For centuries, clergymen have been regarded as invincible from the law, protected by their names, and highly-regarded position in society. Earlier this month, the head of the Catholic Church, Pope Francis himself, finally admitted that men of the cloth commit sexual crimes too. Though it was regarded as a well-known fact, his admission came as a big shock to the world. But it seems the statement was timely. He knew this year would be rocked with controversy, as one of the pope’s former aides and a trusted advisor, Cardinal George Pell, has been charged guilty of sex crimes. According to BBC, “The verdict was handed down in December, but it could not be reported until now for legal reasons.”
Pell began his training for priesthood in 1960 in Australia. By 1996, he had risen to become archbishop of Melbourne. He was actually known as one of the first in the Church who actively tackled sexual abuse in the institution. As archbishop, he established the Melbourne Response, a program which directly responded to claims of child sexual abuse by “offering modest pay-outs to victims,” BBC noted. While supporters praised it as a “pro-active measure,” critics saw it as something that quells victims and deters them from filing official cases in the courts.
In 2003, Pope John Paul II nominated Pell to the Vatican’s College of Cardinals, which meant he was among the esteemed few able vote in papal elections. In 2014, he effectively became the Vatican treasurer. Pope Francis created the position and put him there, after scandals at the Vatican Bank began to emerge.
Despite Pell’s successful career, child abuse allegations made by members of the Catholic clergy from his hometown followed him. He was previously accused of covering up the crimes of Gerald Ridsdale, a notorious pedophile priest. Though he denied any wrongdoing, he conceded that his efforts to investigate claims of abuse were not enough. And when he was embroiled in allegations that he himself committed abuse in the 1970s, he continued to maintain innocence, and sadly, prosecutors have withdrawn charges against him.
But finally, he was convicted. BBC reports that “A second jury unanimously convicted him of one charge of sexually penetrating a child under 16, and four counts of committing an indecent act on a child under 16.”
Following his conviction, Cardinal Pell was remanded in custody. He applied for bail but it was rejected—thankfully. During the sentencing hearing, would you believe that his lawyer, Richard Richter, actually tried to argue that there were “no aggravating circumstances” to one of his offences because it was “no more than a plain vanilla sexual penetration case where the child is not actively participating”? Not to mention, he also argued that the incident wherein Pell grabbed one of the boys by the genitals for a few seconds was “fleeting” and not worthy of a jail sentence.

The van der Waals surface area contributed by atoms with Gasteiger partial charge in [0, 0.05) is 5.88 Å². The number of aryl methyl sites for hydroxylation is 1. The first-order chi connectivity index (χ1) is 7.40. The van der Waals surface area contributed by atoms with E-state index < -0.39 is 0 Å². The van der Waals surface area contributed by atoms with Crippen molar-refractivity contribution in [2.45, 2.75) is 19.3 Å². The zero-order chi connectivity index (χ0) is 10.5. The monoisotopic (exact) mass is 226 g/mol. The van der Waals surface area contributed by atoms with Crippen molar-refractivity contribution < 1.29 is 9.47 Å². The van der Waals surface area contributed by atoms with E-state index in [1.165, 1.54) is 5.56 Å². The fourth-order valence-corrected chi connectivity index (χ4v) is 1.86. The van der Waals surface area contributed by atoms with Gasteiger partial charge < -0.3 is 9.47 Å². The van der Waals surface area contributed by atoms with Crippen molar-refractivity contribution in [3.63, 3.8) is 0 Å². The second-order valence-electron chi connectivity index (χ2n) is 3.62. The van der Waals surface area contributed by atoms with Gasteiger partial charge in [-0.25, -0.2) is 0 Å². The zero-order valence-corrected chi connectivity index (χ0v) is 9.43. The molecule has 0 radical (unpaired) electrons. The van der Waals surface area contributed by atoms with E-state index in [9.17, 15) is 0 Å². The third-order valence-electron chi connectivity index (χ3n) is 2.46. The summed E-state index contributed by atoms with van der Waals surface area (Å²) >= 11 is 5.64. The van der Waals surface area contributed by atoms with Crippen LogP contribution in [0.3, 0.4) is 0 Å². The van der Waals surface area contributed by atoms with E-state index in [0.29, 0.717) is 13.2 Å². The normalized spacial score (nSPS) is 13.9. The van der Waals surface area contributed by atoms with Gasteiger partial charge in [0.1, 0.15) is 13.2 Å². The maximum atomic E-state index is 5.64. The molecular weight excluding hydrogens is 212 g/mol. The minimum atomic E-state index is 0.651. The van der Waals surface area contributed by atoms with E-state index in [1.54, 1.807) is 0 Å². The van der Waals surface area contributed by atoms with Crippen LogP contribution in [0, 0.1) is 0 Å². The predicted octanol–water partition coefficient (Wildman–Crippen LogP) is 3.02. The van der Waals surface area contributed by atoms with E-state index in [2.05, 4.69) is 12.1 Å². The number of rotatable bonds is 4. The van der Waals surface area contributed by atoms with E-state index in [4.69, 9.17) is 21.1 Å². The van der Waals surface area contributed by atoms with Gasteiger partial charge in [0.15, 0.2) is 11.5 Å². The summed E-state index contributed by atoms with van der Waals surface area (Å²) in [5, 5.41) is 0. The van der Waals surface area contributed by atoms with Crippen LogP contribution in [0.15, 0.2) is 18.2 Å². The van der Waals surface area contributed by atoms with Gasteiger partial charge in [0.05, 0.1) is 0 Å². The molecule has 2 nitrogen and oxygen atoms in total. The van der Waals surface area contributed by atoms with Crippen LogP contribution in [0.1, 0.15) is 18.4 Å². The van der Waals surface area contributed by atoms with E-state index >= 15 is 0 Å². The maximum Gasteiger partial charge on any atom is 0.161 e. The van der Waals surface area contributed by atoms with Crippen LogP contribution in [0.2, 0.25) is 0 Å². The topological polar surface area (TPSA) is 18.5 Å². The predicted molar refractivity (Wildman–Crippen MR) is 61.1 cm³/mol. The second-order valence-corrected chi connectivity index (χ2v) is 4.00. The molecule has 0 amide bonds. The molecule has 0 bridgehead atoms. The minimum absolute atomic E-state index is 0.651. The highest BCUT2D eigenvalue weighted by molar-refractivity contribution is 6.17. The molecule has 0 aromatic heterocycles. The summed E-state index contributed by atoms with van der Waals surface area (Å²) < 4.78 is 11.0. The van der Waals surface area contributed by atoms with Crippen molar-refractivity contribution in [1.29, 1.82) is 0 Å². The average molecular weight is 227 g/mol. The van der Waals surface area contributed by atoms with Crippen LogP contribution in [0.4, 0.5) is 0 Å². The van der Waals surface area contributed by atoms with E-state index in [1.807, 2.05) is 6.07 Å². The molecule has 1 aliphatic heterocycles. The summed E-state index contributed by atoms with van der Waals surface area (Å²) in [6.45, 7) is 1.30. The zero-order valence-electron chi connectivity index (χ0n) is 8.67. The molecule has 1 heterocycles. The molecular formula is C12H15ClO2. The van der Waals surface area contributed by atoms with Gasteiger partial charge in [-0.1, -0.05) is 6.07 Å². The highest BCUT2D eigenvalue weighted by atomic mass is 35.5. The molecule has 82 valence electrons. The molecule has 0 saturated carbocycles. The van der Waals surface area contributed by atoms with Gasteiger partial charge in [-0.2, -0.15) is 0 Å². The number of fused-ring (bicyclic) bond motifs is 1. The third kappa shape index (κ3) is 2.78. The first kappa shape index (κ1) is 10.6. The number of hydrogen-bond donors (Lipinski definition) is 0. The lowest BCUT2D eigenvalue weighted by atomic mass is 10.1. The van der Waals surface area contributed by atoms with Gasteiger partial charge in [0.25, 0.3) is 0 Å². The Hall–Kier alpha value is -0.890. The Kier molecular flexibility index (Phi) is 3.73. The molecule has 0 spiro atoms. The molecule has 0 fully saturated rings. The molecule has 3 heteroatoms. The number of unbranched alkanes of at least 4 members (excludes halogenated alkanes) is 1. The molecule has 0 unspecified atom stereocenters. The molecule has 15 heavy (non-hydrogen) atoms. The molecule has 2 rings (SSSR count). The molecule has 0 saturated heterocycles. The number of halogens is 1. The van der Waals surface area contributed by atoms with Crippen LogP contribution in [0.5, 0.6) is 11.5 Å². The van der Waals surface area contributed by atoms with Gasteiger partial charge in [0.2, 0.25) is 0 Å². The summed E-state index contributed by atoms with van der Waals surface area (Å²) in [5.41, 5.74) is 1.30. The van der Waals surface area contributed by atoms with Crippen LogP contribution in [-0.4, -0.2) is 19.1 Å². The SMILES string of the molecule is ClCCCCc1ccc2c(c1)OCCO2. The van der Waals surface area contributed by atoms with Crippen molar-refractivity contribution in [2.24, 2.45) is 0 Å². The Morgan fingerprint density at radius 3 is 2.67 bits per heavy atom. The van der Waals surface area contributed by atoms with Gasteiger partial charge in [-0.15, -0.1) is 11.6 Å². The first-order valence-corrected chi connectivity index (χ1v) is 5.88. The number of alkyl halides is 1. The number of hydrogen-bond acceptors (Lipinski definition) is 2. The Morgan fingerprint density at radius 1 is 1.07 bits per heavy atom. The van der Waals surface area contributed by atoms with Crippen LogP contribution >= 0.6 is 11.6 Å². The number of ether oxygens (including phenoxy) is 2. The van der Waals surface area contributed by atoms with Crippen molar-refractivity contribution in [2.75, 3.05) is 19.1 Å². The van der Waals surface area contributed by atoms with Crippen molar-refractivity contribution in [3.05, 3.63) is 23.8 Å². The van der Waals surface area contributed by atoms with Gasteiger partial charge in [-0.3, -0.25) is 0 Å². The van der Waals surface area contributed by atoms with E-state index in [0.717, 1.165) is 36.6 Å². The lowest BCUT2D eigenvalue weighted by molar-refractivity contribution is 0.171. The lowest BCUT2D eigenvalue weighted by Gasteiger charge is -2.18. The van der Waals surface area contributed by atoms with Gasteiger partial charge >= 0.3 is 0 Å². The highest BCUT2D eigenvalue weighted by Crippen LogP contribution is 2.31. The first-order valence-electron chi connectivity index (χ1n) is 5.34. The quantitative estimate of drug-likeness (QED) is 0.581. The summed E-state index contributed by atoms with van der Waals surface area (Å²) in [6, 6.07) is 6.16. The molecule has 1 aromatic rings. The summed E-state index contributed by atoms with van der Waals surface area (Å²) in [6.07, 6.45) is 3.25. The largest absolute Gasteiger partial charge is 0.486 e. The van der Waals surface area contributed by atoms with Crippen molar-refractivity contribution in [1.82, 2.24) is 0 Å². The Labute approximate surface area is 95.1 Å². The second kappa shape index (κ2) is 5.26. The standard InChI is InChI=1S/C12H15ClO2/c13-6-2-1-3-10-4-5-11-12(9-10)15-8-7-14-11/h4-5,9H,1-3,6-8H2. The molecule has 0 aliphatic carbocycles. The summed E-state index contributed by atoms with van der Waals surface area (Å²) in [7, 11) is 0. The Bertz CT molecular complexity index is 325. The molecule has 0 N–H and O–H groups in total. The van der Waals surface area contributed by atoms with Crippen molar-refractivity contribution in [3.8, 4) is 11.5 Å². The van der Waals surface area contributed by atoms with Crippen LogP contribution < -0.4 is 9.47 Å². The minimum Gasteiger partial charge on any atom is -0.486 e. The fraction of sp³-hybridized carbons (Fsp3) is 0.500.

“I hope you burn in hell!”
Cardinal George Pell faces abuse from Melbourne crowd as Pope's former banker prepares to spend his first night in prison after his conviction for molesting choirboys https://t.co/VA5msX9li7 pic.twitter.com/VajmCmF6BY
— ITV News (@itvnews) February 27, 2019
The chief judge, Peter Kidd, thankfully disagreed. “That wasn’t just a trifling sexual assault,” he said. “Nothing is to be gained here by comparing different forms of sexual abuse of children. Of course I need to make a judgement of the overall gravity of this. But there is a limit to these kinds of comparisons.” He also pointed out what we all know to be true: “[Pell] did have in his mind some sense of impunity. How else did he think he would get away with this?”
It’s obvious from the arguments that the cleric still somehow thinks he could get away with the crime he committed. According to The Guardian, at one point, Richter insisted that Pell “did not have a pattern of offending and had not planned the attack, and so would have been ‘seized by some irresistible impulse.’” (Again, props to judge Kidd who responded: “There are no medical records suggesting he is mad. The only inference I can make is that he thought he could get away with it. People don’t go ahead and do what he did without thinking about it. People make choices.”)
In another instance, the publication reported that, “Abuse survivors and advocates present in the court gasped as Richter made his arguments for a lower-end sentence. He said at one point that if Pell’s victims were ‘truly distressed’ after being abused, they would have returned to their homes exhibiting that distress.” A truly bullsh*t argument if I ever heard one.
In a statement, one of his victims, who remains anonymous, said, “Like many survivors I have experienced shame, loneliness, depression and struggle.” Adding that, “It has taken me years to understand the impact upon my life.” It’s important to note that Pell’s other victim reportedly died of a drug overdose after a troubled life. The surviving victim said further in his statement that “At some point we realize that we trusted someone we should have feared and we fear those genuine relationships that we should trust.”
The ongoing legal battle Cardinal Pell pursues is a shameful affront to his victims, but his conviction, albeit overdue, comes as a form of justice at least. We just hope this type of unrelenting and impartial execution of the law by authorities will continue, and members of the clergy all over the world will finally realize they are not exempt from jurisprudence. It’s time for the church to finally face the music.
Art by Marian Hukom
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